Monolingual children looking at this picture of a cat look to the picture to help them spell out cat. Bilingual children, however, have to look at the word to find out if this is a cat or a chat. They are twice as quick to recognise words without the aid of pictures because they understand that the meaning is in the word. Bilingual children also develop problem-solving skills earlier than monolingual children, says Bialystok. “They have the ability to “edit” their attention because they have to block out one language while working in another. Where you pay attention is one of the crucial aspects of overall development.”
This skill puts bilingual children a year ahead of their peers when it comes to working out problems that contain misleading information. In the diagram (below), if you ask which apartment block houses the higher number of flats, monolingual children will choose the taller building while bilingual children will (correctly) choose the lower block.
Growing up bilingual is huge fun and the more you make bilingualism seem natural and unremarkable the easier it is for children to enjoy it:
- Don’t make children do something they don’t want - show off their French to English visitors, for example, which embarrasses them and makes them aware of being “different” or take endless extra coaching in one or other language. (However, if you want them to read and write, rather than just speak, fluently in two languages you will need to help them with the language they are not learning at school.)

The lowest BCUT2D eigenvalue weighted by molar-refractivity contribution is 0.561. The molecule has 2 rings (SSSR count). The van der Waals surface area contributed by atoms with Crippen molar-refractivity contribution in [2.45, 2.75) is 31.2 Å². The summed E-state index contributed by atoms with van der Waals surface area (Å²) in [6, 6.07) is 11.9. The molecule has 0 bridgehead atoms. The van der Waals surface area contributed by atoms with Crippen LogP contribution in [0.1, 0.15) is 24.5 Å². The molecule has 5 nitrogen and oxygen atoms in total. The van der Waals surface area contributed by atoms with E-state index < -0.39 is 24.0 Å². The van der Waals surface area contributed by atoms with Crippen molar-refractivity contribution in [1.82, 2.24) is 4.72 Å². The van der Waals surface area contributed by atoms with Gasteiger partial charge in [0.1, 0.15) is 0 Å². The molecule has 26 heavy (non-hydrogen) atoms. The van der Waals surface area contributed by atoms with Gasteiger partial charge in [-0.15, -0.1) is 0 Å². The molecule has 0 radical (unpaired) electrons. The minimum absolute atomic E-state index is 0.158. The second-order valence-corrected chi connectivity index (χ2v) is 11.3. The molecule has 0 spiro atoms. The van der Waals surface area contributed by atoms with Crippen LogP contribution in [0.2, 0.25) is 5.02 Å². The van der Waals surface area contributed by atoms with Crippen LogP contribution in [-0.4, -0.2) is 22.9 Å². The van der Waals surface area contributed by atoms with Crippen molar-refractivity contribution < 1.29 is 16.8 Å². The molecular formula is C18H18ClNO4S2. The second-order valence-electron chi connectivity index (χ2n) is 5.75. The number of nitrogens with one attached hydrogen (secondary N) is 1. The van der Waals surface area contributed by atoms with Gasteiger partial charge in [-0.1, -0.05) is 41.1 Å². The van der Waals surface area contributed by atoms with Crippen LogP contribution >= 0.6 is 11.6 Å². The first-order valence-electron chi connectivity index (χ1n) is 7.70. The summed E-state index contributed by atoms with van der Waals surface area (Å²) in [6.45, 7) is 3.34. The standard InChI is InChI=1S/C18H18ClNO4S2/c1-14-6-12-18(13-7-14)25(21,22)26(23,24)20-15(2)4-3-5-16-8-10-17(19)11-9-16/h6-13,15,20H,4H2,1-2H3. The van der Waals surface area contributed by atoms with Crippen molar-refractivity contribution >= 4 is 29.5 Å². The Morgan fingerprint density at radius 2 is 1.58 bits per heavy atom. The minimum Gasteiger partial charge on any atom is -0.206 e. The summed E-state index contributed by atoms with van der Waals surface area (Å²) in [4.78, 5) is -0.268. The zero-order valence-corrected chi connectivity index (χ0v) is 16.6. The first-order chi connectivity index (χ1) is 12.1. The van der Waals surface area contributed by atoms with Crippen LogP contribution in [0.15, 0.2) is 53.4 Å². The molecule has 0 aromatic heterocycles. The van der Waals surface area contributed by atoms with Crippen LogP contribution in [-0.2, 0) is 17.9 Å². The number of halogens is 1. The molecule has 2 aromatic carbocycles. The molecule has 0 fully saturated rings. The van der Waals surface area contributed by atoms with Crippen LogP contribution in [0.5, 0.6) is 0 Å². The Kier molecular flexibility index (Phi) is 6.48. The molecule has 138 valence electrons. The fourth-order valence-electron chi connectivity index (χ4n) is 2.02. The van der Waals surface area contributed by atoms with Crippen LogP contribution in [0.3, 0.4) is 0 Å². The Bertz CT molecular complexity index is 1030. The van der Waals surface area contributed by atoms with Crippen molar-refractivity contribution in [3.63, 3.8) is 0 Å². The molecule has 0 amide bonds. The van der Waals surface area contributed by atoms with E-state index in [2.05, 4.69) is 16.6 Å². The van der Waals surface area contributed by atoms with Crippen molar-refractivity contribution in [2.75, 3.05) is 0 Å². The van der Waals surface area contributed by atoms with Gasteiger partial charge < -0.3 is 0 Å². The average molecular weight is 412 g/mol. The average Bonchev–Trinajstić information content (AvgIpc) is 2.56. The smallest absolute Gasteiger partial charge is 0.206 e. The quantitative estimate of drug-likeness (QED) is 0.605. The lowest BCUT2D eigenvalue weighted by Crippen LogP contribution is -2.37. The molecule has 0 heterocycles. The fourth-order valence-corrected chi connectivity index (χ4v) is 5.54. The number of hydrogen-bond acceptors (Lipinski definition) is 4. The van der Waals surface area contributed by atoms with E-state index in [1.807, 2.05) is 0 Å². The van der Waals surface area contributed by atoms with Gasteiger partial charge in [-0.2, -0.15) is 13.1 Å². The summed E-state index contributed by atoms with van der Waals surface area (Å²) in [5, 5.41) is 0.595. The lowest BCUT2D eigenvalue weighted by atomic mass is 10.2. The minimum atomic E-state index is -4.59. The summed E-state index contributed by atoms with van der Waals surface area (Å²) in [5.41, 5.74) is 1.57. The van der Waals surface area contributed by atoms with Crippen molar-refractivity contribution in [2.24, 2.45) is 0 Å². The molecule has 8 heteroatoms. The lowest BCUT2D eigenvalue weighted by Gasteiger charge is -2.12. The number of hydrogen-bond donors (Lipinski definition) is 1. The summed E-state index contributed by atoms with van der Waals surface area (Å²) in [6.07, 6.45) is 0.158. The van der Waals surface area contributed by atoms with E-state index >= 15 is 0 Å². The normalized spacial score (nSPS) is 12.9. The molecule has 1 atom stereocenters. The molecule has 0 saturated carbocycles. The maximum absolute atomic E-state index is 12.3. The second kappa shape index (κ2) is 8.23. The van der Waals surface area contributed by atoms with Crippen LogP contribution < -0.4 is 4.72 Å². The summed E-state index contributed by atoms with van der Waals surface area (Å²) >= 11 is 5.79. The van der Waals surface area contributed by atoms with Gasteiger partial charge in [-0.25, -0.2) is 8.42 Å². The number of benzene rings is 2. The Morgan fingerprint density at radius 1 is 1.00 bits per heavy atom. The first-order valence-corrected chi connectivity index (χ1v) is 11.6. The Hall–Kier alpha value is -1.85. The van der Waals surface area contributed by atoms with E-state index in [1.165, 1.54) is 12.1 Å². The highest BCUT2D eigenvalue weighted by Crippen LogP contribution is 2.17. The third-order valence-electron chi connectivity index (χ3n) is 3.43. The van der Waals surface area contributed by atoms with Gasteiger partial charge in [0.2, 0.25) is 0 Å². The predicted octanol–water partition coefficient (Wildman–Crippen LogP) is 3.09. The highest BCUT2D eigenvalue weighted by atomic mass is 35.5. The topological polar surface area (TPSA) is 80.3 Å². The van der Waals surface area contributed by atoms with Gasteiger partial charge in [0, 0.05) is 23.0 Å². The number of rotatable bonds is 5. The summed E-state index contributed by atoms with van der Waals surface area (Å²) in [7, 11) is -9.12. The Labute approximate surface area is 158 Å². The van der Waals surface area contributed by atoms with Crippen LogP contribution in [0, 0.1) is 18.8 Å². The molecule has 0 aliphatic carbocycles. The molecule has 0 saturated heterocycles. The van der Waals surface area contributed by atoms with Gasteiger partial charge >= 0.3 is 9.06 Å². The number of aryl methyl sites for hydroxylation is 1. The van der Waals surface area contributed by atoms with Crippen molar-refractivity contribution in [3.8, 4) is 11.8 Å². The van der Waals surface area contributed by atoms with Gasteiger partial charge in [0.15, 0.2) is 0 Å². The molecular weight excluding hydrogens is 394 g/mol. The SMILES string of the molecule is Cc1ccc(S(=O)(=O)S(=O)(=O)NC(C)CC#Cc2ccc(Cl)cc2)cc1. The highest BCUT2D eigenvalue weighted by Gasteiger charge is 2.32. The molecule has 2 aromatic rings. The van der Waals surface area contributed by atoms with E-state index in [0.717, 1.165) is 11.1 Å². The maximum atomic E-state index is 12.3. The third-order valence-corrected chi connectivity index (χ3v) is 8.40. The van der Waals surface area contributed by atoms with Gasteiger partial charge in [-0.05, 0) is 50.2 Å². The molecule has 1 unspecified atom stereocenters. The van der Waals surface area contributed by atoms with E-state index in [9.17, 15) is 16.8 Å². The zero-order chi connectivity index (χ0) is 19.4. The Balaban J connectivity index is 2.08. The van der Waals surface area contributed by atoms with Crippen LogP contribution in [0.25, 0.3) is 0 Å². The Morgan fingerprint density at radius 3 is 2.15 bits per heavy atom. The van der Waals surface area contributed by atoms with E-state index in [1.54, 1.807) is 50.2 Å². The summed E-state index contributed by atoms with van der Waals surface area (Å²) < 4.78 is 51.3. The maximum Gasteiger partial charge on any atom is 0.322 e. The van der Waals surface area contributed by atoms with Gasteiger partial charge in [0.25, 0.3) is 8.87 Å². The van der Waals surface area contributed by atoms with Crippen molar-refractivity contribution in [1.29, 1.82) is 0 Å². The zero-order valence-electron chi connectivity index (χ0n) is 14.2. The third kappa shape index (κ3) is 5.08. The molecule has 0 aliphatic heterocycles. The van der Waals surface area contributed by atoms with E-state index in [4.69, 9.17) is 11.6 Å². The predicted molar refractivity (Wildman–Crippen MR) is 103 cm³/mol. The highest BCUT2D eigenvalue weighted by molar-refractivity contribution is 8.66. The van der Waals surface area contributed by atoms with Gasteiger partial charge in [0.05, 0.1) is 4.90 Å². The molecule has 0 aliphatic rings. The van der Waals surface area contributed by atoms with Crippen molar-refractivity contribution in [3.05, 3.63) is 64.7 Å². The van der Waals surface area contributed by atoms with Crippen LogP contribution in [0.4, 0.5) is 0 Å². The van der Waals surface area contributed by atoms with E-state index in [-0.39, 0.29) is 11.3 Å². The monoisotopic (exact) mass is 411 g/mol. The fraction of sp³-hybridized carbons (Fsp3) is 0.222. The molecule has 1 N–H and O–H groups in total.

- Similarly, don’t stop them doing what they do want. If they are learning to read French at school, don’t stop them reading in English “until they have mastered the French”. Read English bedtime stories at home and if they want to look over your shoulder and spell out the letters, let them. Be guided by the child’s curiosity.
- Children growing up bilingual from birth may start speaking slightly later than other children; don’t worry about it - all children develop at different rates.
- Children will happily speak as many languages as seem relevant to their lives but it is hard to impose bilingualism where children don’t see the benefits. For example, mine spoke English and Russian from birth, were schooled for five years in Welsh before moving to France. English, French and Russian (when Moscow relatives visit) are part of their lives so they use them unquestioningly; Welsh no longer is - keeping it going would mean forcing them.
- Multilingual children like order: to speak the relevant language to the correct person so don’t try talking to them in French to help them (or for them to help you!). As a baby, my son would burst into tears if, in Russian company, I spoke Russian to him: “mummy speak English”.
- Don’t worry if children occasionally mix languages. This is unlikely to be because they can’t tell them apart but because a word from one language has slipped into the other without them being aware of it, a slip of the tongue or because they are switching rapidly between languages.